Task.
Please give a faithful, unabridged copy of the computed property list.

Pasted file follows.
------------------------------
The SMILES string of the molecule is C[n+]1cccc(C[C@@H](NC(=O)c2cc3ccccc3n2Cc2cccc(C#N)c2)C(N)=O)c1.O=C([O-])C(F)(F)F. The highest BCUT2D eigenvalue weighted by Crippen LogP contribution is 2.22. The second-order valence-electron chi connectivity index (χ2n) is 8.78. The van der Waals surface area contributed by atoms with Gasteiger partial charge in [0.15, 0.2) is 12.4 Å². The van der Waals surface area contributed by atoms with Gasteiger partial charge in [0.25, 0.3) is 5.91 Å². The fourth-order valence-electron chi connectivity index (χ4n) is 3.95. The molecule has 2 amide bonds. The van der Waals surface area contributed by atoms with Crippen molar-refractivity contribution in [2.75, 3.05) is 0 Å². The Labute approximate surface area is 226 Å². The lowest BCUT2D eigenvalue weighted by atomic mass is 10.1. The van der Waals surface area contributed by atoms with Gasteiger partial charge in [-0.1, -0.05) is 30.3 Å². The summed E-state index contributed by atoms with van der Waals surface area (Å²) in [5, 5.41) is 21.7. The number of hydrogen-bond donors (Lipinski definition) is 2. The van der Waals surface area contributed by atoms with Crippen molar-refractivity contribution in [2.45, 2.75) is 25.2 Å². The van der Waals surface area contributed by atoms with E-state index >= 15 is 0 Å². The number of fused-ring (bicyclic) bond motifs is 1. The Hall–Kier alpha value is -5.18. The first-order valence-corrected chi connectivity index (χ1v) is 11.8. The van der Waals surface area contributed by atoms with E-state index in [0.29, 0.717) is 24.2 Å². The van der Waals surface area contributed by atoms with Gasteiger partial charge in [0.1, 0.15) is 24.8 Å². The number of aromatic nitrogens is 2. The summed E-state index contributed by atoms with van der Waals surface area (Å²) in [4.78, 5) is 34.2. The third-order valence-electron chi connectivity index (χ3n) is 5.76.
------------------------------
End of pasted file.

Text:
The SMILES string of the molecule is C[n+]1cccc(C[C@@H](NC(=O)c2cc3ccccc3n2Cc2cccc(C#N)c2)C(N)=O)c1.O=C([O-])C(F)(F)F. The highest BCUT2D eigenvalue weighted by Crippen LogP contribution is 2.22. The second-order valence-electron chi connectivity index (χ2n) is 8.78. The van der Waals surface area contributed by atoms with Gasteiger partial charge in [0.15, 0.2) is 12.4 Å². The van der Waals surface area contributed by atoms with Gasteiger partial charge in [0.25, 0.3) is 5.91 Å². The fourth-order valence-electron chi connectivity index (χ4n) is 3.95. The molecule has 2 amide bonds. The van der Waals surface area contributed by atoms with Crippen molar-refractivity contribution in [2.75, 3.05) is 0 Å². The Labute approximate surface area is 226 Å². The lowest BCUT2D eigenvalue weighted by atomic mass is 10.1. The van der Waals surface area contributed by atoms with Gasteiger partial charge in [-0.1, -0.05) is 30.3 Å². The summed E-state index contributed by atoms with van der Waals surface area (Å²) in [5, 5.41) is 21.7. The number of hydrogen-bond donors (Lipinski definition) is 2. The van der Waals surface area contributed by atoms with Crippen molar-refractivity contribution in [2.45, 2.75) is 25.2 Å². The van der Waals surface area contributed by atoms with E-state index >= 15 is 0 Å². The number of fused-ring (bicyclic) bond motifs is 1. The Hall–Kier alpha value is -5.18. The first-order valence-corrected chi connectivity index (χ1v) is 11.8. The van der Waals surface area contributed by atoms with E-state index in [0.29, 0.717) is 24.2 Å². The van der Waals surface area contributed by atoms with Gasteiger partial charge in [0.1, 0.15) is 24.8 Å². The number of aromatic nitrogens is 2. The summed E-state index contributed by atoms with van der Waals surface area (Å²) in [4.78, 5) is 34.2. The third-order valence-electron chi connectivity index (χ3n) is 5.76.